One partner, whatever his rights against the other members of the firm, can maintain ejectment for the whole tract of land belonging to the partnership, as against a mere intruder. Smith v. Smith, 80 Cal. 323; 21 Pac. Rep. 4; 22 Pac. Rep. 186 (1889).

Purchaser of a partner's share or interest in the lands of an association can not maintain ejectment for the land purchased. His remedy is in a court of equity, where an accounting can he had. Clagett v. Kilbourne, 1 Black (U. S.), 346.

Where the interest of a partner is sold on execution it creates a dissolution of the firm, and the purchaser becomes a tenant in common as to the realty, with the remaining partner. Carter v. Roland, 53 Tex. 540.


§ 8. Corporations.-A corporation endowed with the power and having the capacity to hold real property may, in all cases, maintain an action of ejectment to recover the possession of it, when wrongfully withheld, the same as a private person. modern rules of law governing methods of determining the title and possession of real property, applies to corporations of every kind, whether in the character of plaintiffs or defendants.'

In Missouri, ejectment will lie against a county to recover land which has been wrongfully taken and converted into a public road, through the

1 McGrath v. Sinclair, 55 Miss. 89.

* Lindley on Partnership, 482.

3 Doe v. Baker, 2 Moore, 189.


Henly v. Branch Bank, 16 Ala. 552.

Kyd on Corporations, 187; Angell

& Ames on Corporations, §§ 370, 631;

♦ Robinson v. Roberts, 31 Conn. 145 Society v. Wheeler, 2 Gall. (U. S.) (1862).

B Parsons on Partnership, 387.


action of the County Court, in which 2 Wag. St. Mo. 1870, p. 1218, confers authority to locate, open, and improve roads. McCarty v. Clark County, 101 Mo. 179; 14 S. W. Rep. 51 (1890).

Land was conveyed to certain trustees of a union meeting and school house in trust for the benefit of said meeting and school house. Afterward a school district, which was created after the land was conveyed, erected and maintained a school house on the land. Held, that the school district thereby acquired no title to the land, since its use of the land was merely permissive. Common School Dist. of Main Tp. v. Richard, (Pa.) 21 Atl. Rep. 821; Am. Dig. 1891, 42.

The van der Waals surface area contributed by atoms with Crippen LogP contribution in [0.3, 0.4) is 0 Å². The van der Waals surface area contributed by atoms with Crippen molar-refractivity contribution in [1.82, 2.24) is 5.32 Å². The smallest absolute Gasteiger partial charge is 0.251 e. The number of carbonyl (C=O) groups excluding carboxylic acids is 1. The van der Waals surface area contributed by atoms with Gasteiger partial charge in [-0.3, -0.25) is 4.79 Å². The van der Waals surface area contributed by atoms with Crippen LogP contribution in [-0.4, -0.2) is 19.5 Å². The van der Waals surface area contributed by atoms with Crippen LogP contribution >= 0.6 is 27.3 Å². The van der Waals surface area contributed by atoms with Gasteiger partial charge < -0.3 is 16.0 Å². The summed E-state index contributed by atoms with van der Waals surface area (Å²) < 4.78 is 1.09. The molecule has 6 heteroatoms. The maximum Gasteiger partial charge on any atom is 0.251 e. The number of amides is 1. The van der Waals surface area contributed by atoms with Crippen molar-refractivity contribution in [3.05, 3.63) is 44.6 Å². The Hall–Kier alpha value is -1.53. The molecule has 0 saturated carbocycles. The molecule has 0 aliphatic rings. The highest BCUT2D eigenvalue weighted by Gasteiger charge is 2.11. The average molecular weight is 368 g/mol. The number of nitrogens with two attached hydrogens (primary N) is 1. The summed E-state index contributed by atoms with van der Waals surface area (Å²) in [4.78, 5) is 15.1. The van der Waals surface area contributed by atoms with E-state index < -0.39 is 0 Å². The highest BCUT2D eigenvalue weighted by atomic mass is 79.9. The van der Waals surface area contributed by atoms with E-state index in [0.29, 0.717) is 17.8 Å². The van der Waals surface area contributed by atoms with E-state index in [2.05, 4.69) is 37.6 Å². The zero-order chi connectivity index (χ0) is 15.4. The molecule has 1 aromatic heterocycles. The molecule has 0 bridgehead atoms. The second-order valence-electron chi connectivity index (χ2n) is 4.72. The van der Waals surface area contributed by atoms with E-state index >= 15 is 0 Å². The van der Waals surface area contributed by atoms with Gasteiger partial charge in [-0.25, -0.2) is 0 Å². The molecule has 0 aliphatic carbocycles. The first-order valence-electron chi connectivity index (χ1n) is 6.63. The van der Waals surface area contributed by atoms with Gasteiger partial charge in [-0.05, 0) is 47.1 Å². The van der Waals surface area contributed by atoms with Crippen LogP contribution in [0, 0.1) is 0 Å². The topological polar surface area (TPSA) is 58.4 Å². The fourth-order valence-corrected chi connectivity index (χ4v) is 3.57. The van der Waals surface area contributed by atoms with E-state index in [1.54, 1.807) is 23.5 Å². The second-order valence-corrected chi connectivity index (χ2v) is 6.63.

§ 9. Municipal Corporations.-A municipal corporation entitled to the possession and control of streets and public places, may, in its corporate name, recover the same in ejectment. Where it possesses the fee, although in trust for public uses, there are no technical obstacles in the way of maintaining such an action against the adjoining proprietor or whoever may wrongfully intrude upon, occupy or detain the property. But where the adjoining proprietor retains the fee, the courts have overcome the technical difficulty by regarding the right to the possession, use and control of the property by the municipality as a legal, and not a mere equitable right.'

Where a corporation has the legal title to the soil of the commons or public streets, it may maintain ejectment to recover the possession thereof. But Law, J., expressed, arguendo, the opinion that where the public or corporation have an easement only, and not the fee, the remedy for a violation of the right is not by private action, but by public prosecution. Savannah v. Steamboat Co., R. M. Charl. (Ga). 342 (1830).

Where the public acquire only the use, and the fee remains in the original proprietor or abutter, the latter is considered the owner of the soil for all purposes not inconsistent with the public rights, and may maintain actions accordingly. Thus it has been held that he may maintain ejectment against an individual who, without lawful authority, erects a private building upon a public square under a lease from the local authorities, these having no power to authorize such a use. The recovery is, of course, subject to the public easement.

School Dist., 1 Jones (Penn.), 444; "Town Commons," Commissioners v. Boyd, 1 Ired. (N. C.) 194 (1840); "Public Square," M. E. Church v. Hoboken, 33 N. J. L. 13 (1868).

12 Dillon on Municipal Corpora- 11 Minn. 119 (1866); Klinkener v. tions, § 662. Ejectment will lie by municipal corporations, to recover the possession. "Church Grounds," Hannibal v. Draper, 15 Mo. 634 (1852); "Market Grounds," Drummer v. Jersey City, 1 Spen. (N. J.) 86 (1843); "Public Square," Winona v. Huff,

22 Dillon on Municipal Corporations, § 663; citing Stites v. Curtis,